Neurology expert witness testimony admitted in employment discrimination case
Disability discrimination occurs when an employer or other entity covered by Americans with Disabilities Act or the Rehabilitation Act treats a qualified individual with a disability who is an employee or applicant unfavorably because she has a disability. The Wisconsin District Court recently came across one such case (EEOC v. Rexnord Industries LLC) where a neurology expert witness testimony was admitted to back up the EEOC claim.
Facts of the case
This case was filed by the Equal Employment Opportunity Commission (EEOC) on August 2011, alleging that Defendant Rexnord Industries, Inc. fired their employee, Danielle M. Sullivan, either because of her disability (migraines) or because it regarded her as disabled (by a seizure disorder). In terminating Sullivan, Defendant relied on the report of Dr. Andrew Seter who concluded Sullivan had an active seizure disorder. Defendant asserted that by relying on the fitness for duty report of Dr. Seter, it assessed that Sullivan was a direct threat on a reasonable medical judgment that relied on the most current medical knowledge and/or best available objective evidence.
Battle of the experts
EEOC presented evidence from its neurology expert witness, Dr. George Morris, who opined that Dr. Seter relied on improper methodology in diagnosing Sullivan’s condition.
Defendant countered by saying it was Dr. Morris’ opinion which consisted of express, inadmissible speculation; that it lacked foundation in reliable methodology or evidence; and that it would not assist the trier of fact. Defendant also argued that Dr. Morris, as a doctor specializing in epilepsy, had no training in occupational medicine and thus should not opine on the reasonableness of Defendant’s reliance on Dr. Seter’s evaluation of Sullivan as a direct threat. That ADA was not a medical malpractice statute and the case was not about the standard of care of epileptologists in diagnosing seizure disorders was their concluding statement.
What does the Statute say?
The Americans with Disabilities Act (ADA) prohibits an employer from discriminating against a qualified individual with a disability. An individual is not qualified if she presents a “direct threat” to her own health and safety or that of others. See 42 U.S.C. § 12112(a); Bekker v. Humana Health Plan, Inc., 229 F.3d 662, 669 (7th Cir.2000). The pertinent regulatory provision provides that:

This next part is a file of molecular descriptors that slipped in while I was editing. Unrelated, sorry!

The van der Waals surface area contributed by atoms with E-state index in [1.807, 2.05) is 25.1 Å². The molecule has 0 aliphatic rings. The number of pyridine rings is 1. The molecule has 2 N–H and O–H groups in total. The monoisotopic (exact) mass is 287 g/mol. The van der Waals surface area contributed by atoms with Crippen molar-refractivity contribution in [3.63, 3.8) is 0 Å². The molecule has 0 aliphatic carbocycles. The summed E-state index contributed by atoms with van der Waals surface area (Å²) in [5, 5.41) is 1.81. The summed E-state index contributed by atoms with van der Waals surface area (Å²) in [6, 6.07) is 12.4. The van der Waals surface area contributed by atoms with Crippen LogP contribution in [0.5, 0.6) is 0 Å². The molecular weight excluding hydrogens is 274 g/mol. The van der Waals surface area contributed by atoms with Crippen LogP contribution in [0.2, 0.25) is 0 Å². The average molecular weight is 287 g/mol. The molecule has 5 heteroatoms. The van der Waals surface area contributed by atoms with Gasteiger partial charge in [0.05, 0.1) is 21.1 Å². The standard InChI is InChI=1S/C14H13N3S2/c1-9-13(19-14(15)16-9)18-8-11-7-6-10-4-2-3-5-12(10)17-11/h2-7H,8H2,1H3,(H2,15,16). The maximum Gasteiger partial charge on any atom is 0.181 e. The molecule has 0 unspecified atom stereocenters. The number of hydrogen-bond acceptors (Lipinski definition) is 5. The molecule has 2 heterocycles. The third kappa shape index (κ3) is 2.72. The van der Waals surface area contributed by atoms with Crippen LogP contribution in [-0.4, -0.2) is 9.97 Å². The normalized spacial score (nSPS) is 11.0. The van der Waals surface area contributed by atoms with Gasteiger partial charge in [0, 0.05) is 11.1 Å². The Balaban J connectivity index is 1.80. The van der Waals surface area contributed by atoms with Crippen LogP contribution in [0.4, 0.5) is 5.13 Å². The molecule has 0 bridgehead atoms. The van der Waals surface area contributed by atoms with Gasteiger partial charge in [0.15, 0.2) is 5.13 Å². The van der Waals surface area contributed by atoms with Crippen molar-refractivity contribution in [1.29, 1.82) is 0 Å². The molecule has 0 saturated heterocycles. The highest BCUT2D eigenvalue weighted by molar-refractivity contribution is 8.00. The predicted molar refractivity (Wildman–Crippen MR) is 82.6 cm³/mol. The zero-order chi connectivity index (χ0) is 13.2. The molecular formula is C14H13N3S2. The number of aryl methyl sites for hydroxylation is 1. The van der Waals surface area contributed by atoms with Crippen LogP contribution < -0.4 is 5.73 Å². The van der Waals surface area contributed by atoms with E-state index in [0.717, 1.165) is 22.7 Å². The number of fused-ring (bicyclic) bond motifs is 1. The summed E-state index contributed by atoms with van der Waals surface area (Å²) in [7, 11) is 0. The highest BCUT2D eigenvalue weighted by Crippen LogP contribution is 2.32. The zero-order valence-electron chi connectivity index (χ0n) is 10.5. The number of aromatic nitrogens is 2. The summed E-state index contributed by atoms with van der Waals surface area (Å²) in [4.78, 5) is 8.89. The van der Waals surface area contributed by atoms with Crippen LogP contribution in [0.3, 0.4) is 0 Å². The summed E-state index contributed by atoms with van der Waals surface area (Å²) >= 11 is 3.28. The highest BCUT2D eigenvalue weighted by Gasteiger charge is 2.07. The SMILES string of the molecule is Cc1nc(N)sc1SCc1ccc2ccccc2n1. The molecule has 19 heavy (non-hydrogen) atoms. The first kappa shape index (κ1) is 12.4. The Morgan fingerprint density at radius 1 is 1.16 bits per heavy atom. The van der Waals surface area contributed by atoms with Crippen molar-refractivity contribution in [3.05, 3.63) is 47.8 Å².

Direct threat means a significant risk of substantial harm to the health or safety of the individual or others that cannot be eliminated or reduced by reasonable accommodation. The determination that an individual poses a “direct threat” shall be based on an individualized assessment of the individual’s present ability to safely perform the essential functions of the job. This assessment shall be based on a reasonable medical judgment that relies on the most current medical knowledge and/or on the best available objective evidence. In determining whether an individual would pose a direct threat, the factors to be considered include: (1) The duration of the risk; (2) The nature and severity of the potential harm; (3) The likelihood that the potential harm will occur; and (4) The imminence of the potential harm.
Assessment by the Court
The question before the Court was whether Dr. Morris’ opinion constituted expert testimony which would assist the jury on the question of whether Defendant had the most current medical knowledge and/or the best available objective evidence in making its direct threat determination.
Firstly the Court noted that based on his training, experience, and education, Dr. Morris was qualified to render an opinion. Secondly, it found that in producing his expert report, Dr. Morris had reviewed Sullivan’s medical records; Dr. Seter’s fitness for duty report; and deposition transcripts of several other medical experts. He had also laid out many different potential diagnoses that met Sullivan’s symptoms. This was especially important because unlike some medical conditions in which a negative diagnostic test can exclude a disease, seizures and epilepsy do not function that way. Thus the reasoning and methodology underlying his testimony was held scientifically reliable.
Ultimately the Court ruled that Dr. Morris’ testimony would assist the jury in understanding the evidence and in determining the objective reasonableness of Defendant’s reliance on Dr. Seter’s evaluation. Although Defendant was correct in saying that this was not a medical malpractice case, and that Dr. Morris was not an occupational specialist, the applicable regulations and interpretive caselaw required the evaluation of professional opinions upon which the employer relied.
Dr. Morris’ expert report and related testimony was found to be admissible under Daubert and Rule 702 and consequently Defendant’s motion in limine was denied.
**Written for the web by the EWG Editorial Team